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Creating a Track in GarageBand in iLife ’11

In iLife '11, your performances with instruments, your vocals, and your prerecorded loops are each stored in separate tracks, isolated from other instrument or vocal tracks. Because iLife '11 stores tracks separately, mixing records in GarageBand is easy. In GarageBand, in you can use as many tracks as you need (to the limit of your computer’s capacity) for both recordings and loops.

If you’ve started a project in GarageBand, you probably already have at least one track in the GarageBand window. When you’re finished with your song, you can then mix all its tracks into two stereo tracks without losing sound quality.

To create a track, choose Track→New Track or click the plus-sign (+) button in the lower left corner of the GarageBand window. A dialog appears, with three types of instruments for the tracks. This list describes what happens when you see each of the three track types:

  • Software Instrument: You see this track if you start a project by choosing Piano, or a set of them by choosing Keyboard Collection. Choose Software Instrument for instrument sounds generated by GarageBand that you can play using the onscreen keyboard, Musical Typing keyboard, or an external USB MIDI instrument.

    Many prerecorded loops were also created using Software Instruments. The notes you play are MIDI instructions, so you can adjust and transpose notes to other keys as much as you want. Even more, you can switch instrument types.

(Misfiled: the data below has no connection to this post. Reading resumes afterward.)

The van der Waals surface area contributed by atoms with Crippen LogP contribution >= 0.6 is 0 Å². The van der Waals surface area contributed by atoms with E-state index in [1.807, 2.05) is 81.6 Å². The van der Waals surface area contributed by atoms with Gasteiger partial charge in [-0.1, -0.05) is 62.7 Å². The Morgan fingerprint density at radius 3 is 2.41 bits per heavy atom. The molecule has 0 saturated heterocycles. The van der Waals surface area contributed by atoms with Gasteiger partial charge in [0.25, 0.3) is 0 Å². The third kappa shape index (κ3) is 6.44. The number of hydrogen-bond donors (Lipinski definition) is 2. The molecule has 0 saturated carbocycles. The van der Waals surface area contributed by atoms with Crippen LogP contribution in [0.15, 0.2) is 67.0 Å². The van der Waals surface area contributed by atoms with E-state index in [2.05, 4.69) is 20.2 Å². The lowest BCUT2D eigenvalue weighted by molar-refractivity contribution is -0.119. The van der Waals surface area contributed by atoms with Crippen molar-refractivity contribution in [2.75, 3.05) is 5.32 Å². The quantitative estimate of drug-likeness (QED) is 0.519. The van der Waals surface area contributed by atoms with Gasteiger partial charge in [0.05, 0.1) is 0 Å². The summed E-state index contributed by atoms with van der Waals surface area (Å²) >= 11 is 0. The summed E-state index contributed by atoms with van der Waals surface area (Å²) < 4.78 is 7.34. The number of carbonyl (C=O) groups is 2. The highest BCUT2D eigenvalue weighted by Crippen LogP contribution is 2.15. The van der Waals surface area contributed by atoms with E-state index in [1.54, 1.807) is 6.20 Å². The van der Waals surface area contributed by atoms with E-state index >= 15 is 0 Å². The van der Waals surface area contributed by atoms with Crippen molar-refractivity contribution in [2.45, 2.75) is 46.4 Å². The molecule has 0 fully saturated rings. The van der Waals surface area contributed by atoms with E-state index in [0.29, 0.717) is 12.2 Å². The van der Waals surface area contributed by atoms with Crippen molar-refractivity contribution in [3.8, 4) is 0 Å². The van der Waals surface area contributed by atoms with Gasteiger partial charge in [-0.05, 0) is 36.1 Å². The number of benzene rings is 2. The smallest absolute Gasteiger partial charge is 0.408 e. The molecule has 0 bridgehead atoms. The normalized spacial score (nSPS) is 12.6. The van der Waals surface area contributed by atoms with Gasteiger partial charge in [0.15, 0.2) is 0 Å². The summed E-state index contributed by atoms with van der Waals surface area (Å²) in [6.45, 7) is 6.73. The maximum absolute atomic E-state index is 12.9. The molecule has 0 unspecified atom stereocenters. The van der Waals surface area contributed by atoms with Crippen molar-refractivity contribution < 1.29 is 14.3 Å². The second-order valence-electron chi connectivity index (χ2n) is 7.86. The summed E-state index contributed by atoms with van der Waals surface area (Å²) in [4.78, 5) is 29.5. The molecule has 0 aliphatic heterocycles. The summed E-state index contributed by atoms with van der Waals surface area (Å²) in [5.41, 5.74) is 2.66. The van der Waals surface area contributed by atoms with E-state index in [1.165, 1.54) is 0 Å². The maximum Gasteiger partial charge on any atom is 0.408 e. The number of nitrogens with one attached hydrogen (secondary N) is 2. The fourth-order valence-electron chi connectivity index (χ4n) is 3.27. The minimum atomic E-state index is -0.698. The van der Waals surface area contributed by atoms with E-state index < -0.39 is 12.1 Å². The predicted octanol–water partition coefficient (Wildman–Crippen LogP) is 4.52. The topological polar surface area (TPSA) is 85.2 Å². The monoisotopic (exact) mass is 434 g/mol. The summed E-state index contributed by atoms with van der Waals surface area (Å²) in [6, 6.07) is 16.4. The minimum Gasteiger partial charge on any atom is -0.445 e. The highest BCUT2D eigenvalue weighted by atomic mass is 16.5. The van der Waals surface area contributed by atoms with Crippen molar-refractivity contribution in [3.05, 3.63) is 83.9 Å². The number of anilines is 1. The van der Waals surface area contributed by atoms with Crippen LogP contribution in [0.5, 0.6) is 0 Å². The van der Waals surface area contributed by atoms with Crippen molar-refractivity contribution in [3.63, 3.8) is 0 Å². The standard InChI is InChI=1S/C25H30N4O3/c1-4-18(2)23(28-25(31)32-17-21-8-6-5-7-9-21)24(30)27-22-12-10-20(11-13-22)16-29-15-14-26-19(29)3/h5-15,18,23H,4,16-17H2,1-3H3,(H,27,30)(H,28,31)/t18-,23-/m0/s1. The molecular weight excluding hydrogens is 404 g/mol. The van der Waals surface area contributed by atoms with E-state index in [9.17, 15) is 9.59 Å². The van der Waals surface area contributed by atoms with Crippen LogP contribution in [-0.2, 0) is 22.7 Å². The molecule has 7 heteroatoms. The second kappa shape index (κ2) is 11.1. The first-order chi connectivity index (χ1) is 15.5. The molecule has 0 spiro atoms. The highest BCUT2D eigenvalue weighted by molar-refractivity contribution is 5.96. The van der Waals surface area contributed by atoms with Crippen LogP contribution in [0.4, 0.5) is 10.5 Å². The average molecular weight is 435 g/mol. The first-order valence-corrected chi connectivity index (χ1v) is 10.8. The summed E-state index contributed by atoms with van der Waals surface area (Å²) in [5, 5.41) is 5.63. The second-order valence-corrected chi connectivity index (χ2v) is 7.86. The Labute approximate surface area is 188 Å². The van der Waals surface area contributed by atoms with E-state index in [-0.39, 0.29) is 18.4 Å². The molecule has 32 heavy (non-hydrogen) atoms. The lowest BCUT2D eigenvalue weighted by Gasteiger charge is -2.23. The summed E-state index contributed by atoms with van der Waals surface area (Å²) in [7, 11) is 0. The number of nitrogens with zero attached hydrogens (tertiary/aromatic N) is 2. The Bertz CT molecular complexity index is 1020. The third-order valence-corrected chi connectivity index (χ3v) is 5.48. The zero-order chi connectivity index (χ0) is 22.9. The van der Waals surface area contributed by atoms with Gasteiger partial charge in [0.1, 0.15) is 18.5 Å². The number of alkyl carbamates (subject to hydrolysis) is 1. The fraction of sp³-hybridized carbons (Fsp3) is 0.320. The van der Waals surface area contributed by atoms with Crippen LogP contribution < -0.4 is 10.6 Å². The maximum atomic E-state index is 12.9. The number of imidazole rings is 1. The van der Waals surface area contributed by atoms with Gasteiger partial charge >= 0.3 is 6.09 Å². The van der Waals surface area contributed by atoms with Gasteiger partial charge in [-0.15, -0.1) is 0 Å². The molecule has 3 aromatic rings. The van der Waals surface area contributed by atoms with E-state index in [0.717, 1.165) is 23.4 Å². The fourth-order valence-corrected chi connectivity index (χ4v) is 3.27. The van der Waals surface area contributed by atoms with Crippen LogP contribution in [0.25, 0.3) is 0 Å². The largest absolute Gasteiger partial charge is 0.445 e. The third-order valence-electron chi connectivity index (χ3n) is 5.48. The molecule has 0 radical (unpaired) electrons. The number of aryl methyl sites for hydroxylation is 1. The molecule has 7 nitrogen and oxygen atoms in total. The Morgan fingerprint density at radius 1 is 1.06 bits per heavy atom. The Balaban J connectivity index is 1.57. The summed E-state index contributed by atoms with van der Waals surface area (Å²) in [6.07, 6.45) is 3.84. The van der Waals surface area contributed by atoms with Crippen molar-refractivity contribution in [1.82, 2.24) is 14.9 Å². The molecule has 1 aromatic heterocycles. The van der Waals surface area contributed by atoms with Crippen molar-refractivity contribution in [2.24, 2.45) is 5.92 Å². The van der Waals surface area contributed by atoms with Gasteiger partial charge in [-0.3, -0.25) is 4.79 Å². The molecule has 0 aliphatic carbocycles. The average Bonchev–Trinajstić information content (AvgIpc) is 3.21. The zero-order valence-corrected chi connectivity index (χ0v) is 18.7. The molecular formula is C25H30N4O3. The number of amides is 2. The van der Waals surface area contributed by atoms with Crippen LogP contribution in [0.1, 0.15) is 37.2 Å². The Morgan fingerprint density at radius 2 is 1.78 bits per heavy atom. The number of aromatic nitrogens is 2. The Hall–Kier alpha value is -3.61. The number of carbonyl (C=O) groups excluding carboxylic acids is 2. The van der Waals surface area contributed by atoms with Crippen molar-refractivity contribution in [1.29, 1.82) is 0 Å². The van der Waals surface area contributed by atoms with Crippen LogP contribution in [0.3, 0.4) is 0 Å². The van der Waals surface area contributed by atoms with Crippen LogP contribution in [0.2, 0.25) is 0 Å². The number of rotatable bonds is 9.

• Real Instrument: You see a Real Instrument track if you start a project by choosing Voice or Acoustic Instrument. Choose Real Instrument for recording musical instruments and vocals, by way of either a microphone or a line-in connection. Real Instrument tracks are represented as waveforms in the GarageBand window.

    You can’t adjust each note or transpose notes to other keys with excellent results, as you can with Software Instrument tracks, because notes are recorded waveforms. And, although you can tweak the sound of an instrument after recording it, you can’t easily make it sound like another instrument (such as making a guitar sound like a drum).

  • Electric Guitar: You see an Electric Guitar track if you start a project by choosing Electric Guitar. Choose Electric Guitar for recording an electric guitar over a line-in connection using simulated amplifiers and foot pedals (“stomp-boxes”). Electric Guitar tracks are just like Real Instrument tracks in that they’re represented as waveforms in the GarageBand window. You can’t adjust each note or transpose notes to other keys with excellent results.

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